In road transport, we know that unsustainable rates lead to unsafe decisions on the road, with people not being able to maintain their vehicles if they want to be able to keep their contract, keep their job and put food on the table. We know that because, for decades, owner-drivers and employees alike, together with the Transport Workers Union, have sought a system of safe rates. To quote the Joint Select Committee on Road Safety report:

… heavy trucks were involved in 14.7 per cent of fatalities in 2016, despite making up just 3.13 per cent of registered vehicles …

The connection between pay and safety is now recognised in most of the road transport industry, both in Australia and around the world. To quote the Transport Workers Union: 'The common thread between drivers' health and risk-taking behaviours is pressure imposed upon truck drivers by their clients, particularly those at the apex of the supply chain.' This view is supported by local and international experts. The International Labour Organization says, 'After an extensive review of all of the literature that links pay and safety, this link has now been internationally recognised.' Emeritus Professor Michael Quinlan has said, 'Extensive academic research stretching over a 40-year period supports the relationship between payment levels, subcontracting and an array of OH&S outcomes, including crashes and injuries.' On the employer side, Paul Ryan, from the Australian Road Transport Industrial Organisation, has said that it is essential to ensure:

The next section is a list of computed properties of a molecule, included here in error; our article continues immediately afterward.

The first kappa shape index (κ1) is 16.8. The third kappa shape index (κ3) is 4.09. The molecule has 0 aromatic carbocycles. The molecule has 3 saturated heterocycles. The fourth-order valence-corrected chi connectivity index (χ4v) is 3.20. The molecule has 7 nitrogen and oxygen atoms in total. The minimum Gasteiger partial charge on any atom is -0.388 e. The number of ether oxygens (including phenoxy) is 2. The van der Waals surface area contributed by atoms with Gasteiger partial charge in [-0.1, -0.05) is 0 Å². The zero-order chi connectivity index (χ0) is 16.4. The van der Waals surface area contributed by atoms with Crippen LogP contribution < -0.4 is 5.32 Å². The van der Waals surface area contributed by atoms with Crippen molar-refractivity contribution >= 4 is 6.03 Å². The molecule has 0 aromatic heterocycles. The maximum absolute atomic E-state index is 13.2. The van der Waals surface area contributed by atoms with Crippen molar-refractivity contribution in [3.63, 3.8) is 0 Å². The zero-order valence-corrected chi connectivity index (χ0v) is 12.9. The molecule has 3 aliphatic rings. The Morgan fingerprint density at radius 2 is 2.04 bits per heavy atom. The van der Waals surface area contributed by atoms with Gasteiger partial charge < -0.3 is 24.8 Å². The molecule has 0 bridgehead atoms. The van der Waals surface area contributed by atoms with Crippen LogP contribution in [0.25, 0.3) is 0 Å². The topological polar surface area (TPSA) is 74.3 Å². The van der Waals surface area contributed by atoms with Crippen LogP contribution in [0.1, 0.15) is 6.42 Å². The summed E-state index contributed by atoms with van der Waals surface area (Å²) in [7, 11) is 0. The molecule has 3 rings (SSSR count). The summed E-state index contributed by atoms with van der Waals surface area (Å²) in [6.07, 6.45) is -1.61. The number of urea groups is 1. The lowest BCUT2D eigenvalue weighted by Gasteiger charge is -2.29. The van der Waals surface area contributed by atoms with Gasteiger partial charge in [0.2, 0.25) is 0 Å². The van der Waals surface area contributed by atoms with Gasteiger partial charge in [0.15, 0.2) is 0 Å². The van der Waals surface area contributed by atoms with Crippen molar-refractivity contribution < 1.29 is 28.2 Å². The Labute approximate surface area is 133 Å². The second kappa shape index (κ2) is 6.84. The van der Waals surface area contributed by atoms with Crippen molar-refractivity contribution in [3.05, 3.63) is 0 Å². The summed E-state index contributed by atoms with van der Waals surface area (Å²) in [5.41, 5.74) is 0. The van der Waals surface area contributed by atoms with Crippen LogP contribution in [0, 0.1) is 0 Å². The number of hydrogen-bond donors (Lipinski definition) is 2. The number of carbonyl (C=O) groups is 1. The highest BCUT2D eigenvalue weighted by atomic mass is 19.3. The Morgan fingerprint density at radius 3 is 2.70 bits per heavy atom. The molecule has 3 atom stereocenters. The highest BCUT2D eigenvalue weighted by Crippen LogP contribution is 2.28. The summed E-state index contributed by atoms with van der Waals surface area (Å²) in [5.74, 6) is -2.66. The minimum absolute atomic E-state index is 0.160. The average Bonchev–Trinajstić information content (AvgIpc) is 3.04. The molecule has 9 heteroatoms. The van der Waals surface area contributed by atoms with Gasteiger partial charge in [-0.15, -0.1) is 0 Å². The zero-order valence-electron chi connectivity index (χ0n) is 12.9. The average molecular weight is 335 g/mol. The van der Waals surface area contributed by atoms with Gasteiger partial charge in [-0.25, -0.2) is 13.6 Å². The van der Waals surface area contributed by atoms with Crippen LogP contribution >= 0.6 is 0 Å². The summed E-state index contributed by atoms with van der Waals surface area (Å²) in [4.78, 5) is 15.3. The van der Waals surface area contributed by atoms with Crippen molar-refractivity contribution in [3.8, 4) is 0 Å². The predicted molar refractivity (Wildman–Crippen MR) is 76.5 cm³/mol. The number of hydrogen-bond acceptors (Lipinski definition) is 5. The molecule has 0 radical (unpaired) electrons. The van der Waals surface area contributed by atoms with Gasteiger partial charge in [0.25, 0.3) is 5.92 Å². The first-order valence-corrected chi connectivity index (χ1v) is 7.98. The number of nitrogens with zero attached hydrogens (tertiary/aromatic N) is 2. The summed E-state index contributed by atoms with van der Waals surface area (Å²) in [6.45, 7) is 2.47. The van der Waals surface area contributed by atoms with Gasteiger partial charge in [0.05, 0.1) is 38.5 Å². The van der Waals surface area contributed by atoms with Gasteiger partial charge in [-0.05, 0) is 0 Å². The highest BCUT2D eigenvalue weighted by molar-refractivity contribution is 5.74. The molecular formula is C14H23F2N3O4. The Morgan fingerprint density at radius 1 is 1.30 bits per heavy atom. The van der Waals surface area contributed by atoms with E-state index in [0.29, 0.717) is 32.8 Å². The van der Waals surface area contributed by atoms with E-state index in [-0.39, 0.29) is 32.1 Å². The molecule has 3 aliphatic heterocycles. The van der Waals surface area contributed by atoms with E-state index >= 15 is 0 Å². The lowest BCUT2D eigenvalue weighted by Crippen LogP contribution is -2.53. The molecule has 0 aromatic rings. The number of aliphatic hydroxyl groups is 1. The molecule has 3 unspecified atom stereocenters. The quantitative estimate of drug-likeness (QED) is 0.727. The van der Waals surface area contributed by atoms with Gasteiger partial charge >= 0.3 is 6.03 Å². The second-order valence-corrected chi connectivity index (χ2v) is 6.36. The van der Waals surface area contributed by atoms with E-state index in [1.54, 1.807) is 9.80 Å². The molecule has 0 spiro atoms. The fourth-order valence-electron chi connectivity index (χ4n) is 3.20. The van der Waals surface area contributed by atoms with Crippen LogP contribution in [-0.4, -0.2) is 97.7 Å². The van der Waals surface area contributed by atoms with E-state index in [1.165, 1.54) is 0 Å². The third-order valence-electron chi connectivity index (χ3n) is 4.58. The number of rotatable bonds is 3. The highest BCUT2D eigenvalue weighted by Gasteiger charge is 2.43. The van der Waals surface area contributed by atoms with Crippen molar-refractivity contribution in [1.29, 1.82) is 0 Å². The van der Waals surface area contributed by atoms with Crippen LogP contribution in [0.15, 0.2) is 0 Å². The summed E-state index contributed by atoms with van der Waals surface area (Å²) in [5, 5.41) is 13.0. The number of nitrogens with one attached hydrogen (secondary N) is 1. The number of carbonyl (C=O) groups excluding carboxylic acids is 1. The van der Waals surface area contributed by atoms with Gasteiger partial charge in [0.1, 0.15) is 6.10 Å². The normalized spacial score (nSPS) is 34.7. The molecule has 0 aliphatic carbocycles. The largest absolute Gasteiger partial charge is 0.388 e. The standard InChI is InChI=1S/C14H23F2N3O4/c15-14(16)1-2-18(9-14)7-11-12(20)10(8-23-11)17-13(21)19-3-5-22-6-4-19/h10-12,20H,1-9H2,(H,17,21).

… that, when something's contracted down two, three or four times and everyone takes their clip, the person down the bottom of that chain, whether it be a transport company or an owner operator, is paid a fair rate for the job that they're doing.